Eleanor Antin (b. 1935) is one of the most important artists of her generation and a pioneer of performance and conceptual art in Southern California. In 1972, she challenged definitions of sculpture, self-portraiture, photographic documentation, and performance with CARVING: A Traditional Sculpture. Consisting of 148 black-and-white photographs, CARVING shows the transformation of Antin’s body as she lost 10 pounds over 37 days. Eleanor Antin: Time's Arrow brings together both CARVING series, a new self-portrait, and a related serial work from the 1970s, provoking reflection on discipline, vulnerability, and the passage of time. Time's Arrow is on view through July 28 at Los Angeles County Museum of Art 5905 Wilshire Blvd., Los Angeles. photographs courtesy of the gallery
Over the past 30 years, Sarah Lucas has created a distinctive and provocative body of work that subverts traditional notions of gender, sexuality, and identity. Since the late 1980s, Lucas has transformed found objects and everyday materials such as furniture, cigarettes, vegetables, and stockings into absurd and confrontational tableaux that boldly challenge social norms. The human body and anthropomorphic forms recur throughout Lucas’s works, often appearing erotic, humorous, fragmented, or reconfigured into fantastical anatomies of desire. Au Naturel is on view through September 1 at the Hammer Museum 10899 Wilshire Blvd. Los Angeles. photographs courtesy of the Hammer
Soft Pretzel features works that investigate sculptural forms and perceived tactility. Evaluating our ability to anticipate sensory experiences as they are conveyed through visual cues, each work explores implied softness, rigidity, dimension, weight and movement. The exhibition includes works by Tanya Brodsky, Rives Granade, Nasim Hantehzadeh, Lilian Martinez, Daniel McKee, Erin Morrison, Claudia Parducci, Ben Sanders and James Seward. Soft Pretzel is on view through October 28 @ Vacation Gallery, 24A Orchard Street, New York, NY 10002. images courtesy of Ochi Projects
Adrian Piper: Concepts and Intuitions, 1965-2016 is the most comprehensive West Coast exhibition to date of the work of Adrian Piper (b. 1948, New York). It is also the first West Coast museum presentation of Piper’s works in more than a decade, and her first since receiving the Golden Lion Award for Best Artist at the 56th Venice Biennale of 2015 and Germany’s Käthe Kollwitz Prize in 2018. Organized by The Museum of Modern Art, this expansive retrospective features more than 270 works gathered from public and private collections from around the world, and encompasses a wide range of mediums that Piper has explored for over 50 years: drawing, photography, works on paper, video, multimedia installations, performance, painting, sculpture, and sound.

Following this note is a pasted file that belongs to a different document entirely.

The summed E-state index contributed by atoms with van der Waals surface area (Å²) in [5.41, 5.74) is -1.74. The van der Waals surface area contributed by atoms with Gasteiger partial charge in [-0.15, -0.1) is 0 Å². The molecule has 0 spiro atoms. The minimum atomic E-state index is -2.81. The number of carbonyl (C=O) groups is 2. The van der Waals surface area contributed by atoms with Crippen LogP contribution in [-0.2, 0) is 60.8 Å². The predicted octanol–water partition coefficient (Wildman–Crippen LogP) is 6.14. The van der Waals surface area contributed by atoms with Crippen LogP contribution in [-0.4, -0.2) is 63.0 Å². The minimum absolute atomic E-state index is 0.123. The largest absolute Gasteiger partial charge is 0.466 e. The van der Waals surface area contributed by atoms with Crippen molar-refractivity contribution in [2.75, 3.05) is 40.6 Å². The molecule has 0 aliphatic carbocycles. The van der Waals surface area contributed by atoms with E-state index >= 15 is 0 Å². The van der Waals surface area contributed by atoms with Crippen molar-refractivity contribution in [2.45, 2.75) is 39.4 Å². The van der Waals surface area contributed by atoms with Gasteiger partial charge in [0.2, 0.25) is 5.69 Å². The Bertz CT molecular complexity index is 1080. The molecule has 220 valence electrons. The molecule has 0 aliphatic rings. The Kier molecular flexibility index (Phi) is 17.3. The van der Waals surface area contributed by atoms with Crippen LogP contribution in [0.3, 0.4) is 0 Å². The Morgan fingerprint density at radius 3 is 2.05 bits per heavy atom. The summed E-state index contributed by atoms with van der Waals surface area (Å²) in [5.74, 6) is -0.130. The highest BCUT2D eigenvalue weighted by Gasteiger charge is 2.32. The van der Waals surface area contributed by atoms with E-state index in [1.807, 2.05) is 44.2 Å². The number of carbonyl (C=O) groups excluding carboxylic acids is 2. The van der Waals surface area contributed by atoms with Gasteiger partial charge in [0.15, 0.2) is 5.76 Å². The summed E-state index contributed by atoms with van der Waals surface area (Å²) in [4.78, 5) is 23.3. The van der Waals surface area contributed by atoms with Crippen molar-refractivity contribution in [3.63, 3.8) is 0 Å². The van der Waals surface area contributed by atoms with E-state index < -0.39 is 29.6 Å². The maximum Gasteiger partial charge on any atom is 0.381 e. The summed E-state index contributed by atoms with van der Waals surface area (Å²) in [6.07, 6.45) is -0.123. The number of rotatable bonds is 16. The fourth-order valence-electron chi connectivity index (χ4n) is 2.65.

Piper’s groundbreaking, transformative work has profoundly shaped the form and content of Conceptual art since the 1960s, exerting an incalculable influence on artists working today. Her investigations into the political, social, and spiritual potential of Conceptual art frequently address gender, race, and xenophobia through incisive humor and wit, and draw on her long-standing involvement with philosophy and yoga.
For this exhibition, the Hammer is partnering with the Institute of Contemporary Art, Los Angeles (ICA LA) to present Piper’s work What It’s Like, What It Is #3, a large-scale mixed-media installation addressing racial stereotypes. Adrian Piper: Concepts and Intuitions, 1965-2016 in on view through January 6 at Hammer Museum 10899 Wilshire Boulevard, Los Angeles. photographs by Summer Bowie
As Adam McEwen’s title suggests, anxiety resides even in the most common images and objects. His art draws attention to the vestigial dramas of daily life; the forgotten is memorialized, the subliminal laid bare. Narrative flow is tempting to seek yet impossible to find. See more exhibition images here. "Nighthorses" is on view through June 9 at Gagosian Gallery 456 North Camden Drive Beverly Hills. photograph by Oliver Kupper
The Good Part is a mixed-media installation by Jeremy Everett. Acting as interventions, the various works on view offer notions of tension, movement, resistance, and corruption. The Good Part is on view through May 19th at Wilding Cran Gallery 939 South Santa Fe Avenue Los Angeles. photographs by Lani Trock
Justin Adams "Dancing Baby" will be on view until December 17, 2016 at Costa Mesa Conceptual Art Center. photographs by Douglas Neill